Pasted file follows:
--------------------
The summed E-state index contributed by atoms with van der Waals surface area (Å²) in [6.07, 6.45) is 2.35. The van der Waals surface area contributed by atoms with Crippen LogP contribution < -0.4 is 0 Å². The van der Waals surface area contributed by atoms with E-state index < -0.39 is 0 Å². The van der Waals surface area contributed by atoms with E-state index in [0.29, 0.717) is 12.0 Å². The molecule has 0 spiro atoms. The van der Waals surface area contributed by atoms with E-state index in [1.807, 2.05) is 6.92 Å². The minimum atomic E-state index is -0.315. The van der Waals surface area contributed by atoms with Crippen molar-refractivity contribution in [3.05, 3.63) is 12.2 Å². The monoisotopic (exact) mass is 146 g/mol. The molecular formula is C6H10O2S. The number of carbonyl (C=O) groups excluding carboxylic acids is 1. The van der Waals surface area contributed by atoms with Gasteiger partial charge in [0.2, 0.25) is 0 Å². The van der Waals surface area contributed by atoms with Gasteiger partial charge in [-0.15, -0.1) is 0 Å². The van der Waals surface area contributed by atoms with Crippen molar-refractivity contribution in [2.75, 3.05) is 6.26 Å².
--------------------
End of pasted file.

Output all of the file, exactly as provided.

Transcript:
The summed E-state index contributed by atoms with van der Waals surface area (Å²) in [6.07, 6.45) is 2.35. The van der Waals surface area contributed by atoms with Crippen LogP contribution < -0.4 is 0 Å². The van der Waals surface area contributed by atoms with E-state index < -0.39 is 0 Å². The van der Waals surface area contributed by atoms with E-state index in [0.29, 0.717) is 12.0 Å². The molecule has 0 spiro atoms. The van der Waals surface area contributed by atoms with E-state index in [1.807, 2.05) is 6.92 Å². The minimum atomic E-state index is -0.315. The van der Waals surface area contributed by atoms with Crippen molar-refractivity contribution in [3.05, 3.63) is 12.2 Å². The monoisotopic (exact) mass is 146 g/mol. The molecular formula is C6H10O2S. The number of carbonyl (C=O) groups excluding carboxylic acids is 1. The van der Waals surface area contributed by atoms with Gasteiger partial charge in [0.2, 0.25) is 0 Å². The van der Waals surface area contributed by atoms with Gasteiger partial charge in [-0.15, -0.1) is 0 Å². The van der Waals surface area contributed by atoms with Crippen molar-refractivity contribution in [2.75, 3.05) is 6.26 Å².